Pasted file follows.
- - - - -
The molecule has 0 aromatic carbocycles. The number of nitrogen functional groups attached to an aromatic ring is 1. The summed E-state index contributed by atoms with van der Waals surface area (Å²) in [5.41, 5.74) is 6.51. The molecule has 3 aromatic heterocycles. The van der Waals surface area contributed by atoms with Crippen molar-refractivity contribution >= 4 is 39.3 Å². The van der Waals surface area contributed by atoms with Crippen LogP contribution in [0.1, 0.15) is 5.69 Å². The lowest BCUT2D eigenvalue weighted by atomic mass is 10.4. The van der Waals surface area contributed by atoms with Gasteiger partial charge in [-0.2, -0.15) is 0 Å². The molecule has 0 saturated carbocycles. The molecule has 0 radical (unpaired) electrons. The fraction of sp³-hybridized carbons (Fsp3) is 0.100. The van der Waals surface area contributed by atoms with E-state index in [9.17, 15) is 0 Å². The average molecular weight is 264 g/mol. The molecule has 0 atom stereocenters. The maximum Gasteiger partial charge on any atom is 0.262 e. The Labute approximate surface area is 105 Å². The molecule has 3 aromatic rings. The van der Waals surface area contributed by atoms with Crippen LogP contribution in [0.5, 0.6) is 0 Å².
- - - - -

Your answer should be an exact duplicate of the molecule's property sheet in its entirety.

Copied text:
The molecule has 0 aromatic carbocycles. The number of nitrogen functional groups attached to an aromatic ring is 1. The summed E-state index contributed by atoms with van der Waals surface area (Å²) in [5.41, 5.74) is 6.51. The molecule has 3 aromatic heterocycles. The van der Waals surface area contributed by atoms with Crippen molar-refractivity contribution >= 4 is 39.3 Å². The van der Waals surface area contributed by atoms with Crippen LogP contribution in [0.1, 0.15) is 5.69 Å². The lowest BCUT2D eigenvalue weighted by atomic mass is 10.4. The van der Waals surface area contributed by atoms with Gasteiger partial charge in [-0.2, -0.15) is 0 Å². The molecule has 0 saturated carbocycles. The molecule has 0 radical (unpaired) electrons. The fraction of sp³-hybridized carbons (Fsp3) is 0.100. The van der Waals surface area contributed by atoms with E-state index in [9.17, 15) is 0 Å². The average molecular weight is 264 g/mol. The molecule has 0 atom stereocenters. The maximum Gasteiger partial charge on any atom is 0.262 e. The Labute approximate surface area is 105 Å². The molecule has 3 aromatic rings. The van der Waals surface area contributed by atoms with Crippen LogP contribution in [0.5, 0.6) is 0 Å².